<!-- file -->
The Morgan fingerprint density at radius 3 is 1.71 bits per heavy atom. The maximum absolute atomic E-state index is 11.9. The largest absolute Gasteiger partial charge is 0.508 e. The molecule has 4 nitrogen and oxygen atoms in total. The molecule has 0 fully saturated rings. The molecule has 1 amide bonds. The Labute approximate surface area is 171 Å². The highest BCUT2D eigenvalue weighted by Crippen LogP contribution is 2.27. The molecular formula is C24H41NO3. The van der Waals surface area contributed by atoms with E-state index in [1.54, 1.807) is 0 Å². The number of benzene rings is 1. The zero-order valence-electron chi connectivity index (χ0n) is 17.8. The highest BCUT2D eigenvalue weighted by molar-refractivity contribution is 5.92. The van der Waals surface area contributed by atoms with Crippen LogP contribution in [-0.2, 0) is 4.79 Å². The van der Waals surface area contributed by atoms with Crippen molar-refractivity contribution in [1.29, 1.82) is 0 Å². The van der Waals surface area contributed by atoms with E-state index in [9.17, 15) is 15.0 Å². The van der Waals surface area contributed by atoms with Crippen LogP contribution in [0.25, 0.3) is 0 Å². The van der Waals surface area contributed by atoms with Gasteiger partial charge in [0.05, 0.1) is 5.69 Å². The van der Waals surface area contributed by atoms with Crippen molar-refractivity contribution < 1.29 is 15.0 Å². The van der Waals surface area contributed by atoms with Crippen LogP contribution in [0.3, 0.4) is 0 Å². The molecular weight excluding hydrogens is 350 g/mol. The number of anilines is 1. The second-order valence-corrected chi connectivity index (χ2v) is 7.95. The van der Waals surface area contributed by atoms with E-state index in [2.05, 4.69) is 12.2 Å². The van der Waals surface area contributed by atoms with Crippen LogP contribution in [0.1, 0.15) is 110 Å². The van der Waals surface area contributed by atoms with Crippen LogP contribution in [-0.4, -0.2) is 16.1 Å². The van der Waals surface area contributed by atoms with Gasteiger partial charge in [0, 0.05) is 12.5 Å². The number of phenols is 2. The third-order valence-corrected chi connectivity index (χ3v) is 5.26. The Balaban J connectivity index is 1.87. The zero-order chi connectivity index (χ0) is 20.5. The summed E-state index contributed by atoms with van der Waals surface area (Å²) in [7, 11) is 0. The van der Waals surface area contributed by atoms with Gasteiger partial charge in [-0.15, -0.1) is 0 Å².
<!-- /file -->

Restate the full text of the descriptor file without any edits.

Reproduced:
The Morgan fingerprint density at radius 3 is 1.71 bits per heavy atom. The maximum absolute atomic E-state index is 11.9. The largest absolute Gasteiger partial charge is 0.508 e. The molecule has 4 nitrogen and oxygen atoms in total. The molecule has 0 fully saturated rings. The molecule has 1 amide bonds. The Labute approximate surface area is 171 Å². The highest BCUT2D eigenvalue weighted by Crippen LogP contribution is 2.27. The molecular formula is C24H41NO3. The van der Waals surface area contributed by atoms with E-state index in [1.54, 1.807) is 0 Å². The number of benzene rings is 1. The zero-order valence-electron chi connectivity index (χ0n) is 17.8. The highest BCUT2D eigenvalue weighted by molar-refractivity contribution is 5.92. The van der Waals surface area contributed by atoms with Crippen LogP contribution in [-0.2, 0) is 4.79 Å². The van der Waals surface area contributed by atoms with Crippen molar-refractivity contribution in [1.29, 1.82) is 0 Å². The van der Waals surface area contributed by atoms with E-state index in [9.17, 15) is 15.0 Å². The van der Waals surface area contributed by atoms with Crippen LogP contribution in [0.25, 0.3) is 0 Å². The van der Waals surface area contributed by atoms with Gasteiger partial charge in [0.05, 0.1) is 5.69 Å². The van der Waals surface area contributed by atoms with Crippen molar-refractivity contribution < 1.29 is 15.0 Å². The van der Waals surface area contributed by atoms with Crippen LogP contribution in [0.3, 0.4) is 0 Å². The molecular weight excluding hydrogens is 350 g/mol. The number of anilines is 1. The second-order valence-corrected chi connectivity index (χ2v) is 7.95. The van der Waals surface area contributed by atoms with E-state index in [2.05, 4.69) is 12.2 Å². The van der Waals surface area contributed by atoms with Crippen LogP contribution in [0.1, 0.15) is 110 Å². The van der Waals surface area contributed by atoms with Crippen LogP contribution in [-0.4, -0.2) is 16.1 Å². The van der Waals surface area contributed by atoms with Gasteiger partial charge in [0, 0.05) is 12.5 Å². The number of phenols is 2. The third-order valence-corrected chi connectivity index (χ3v) is 5.26. The Balaban J connectivity index is 1.87. The zero-order chi connectivity index (χ0) is 20.5. The summed E-state index contributed by atoms with van der Waals surface area (Å²) in [7, 11) is 0. The van der Waals surface area contributed by atoms with Gasteiger partial charge in [-0.15, -0.1) is 0 Å².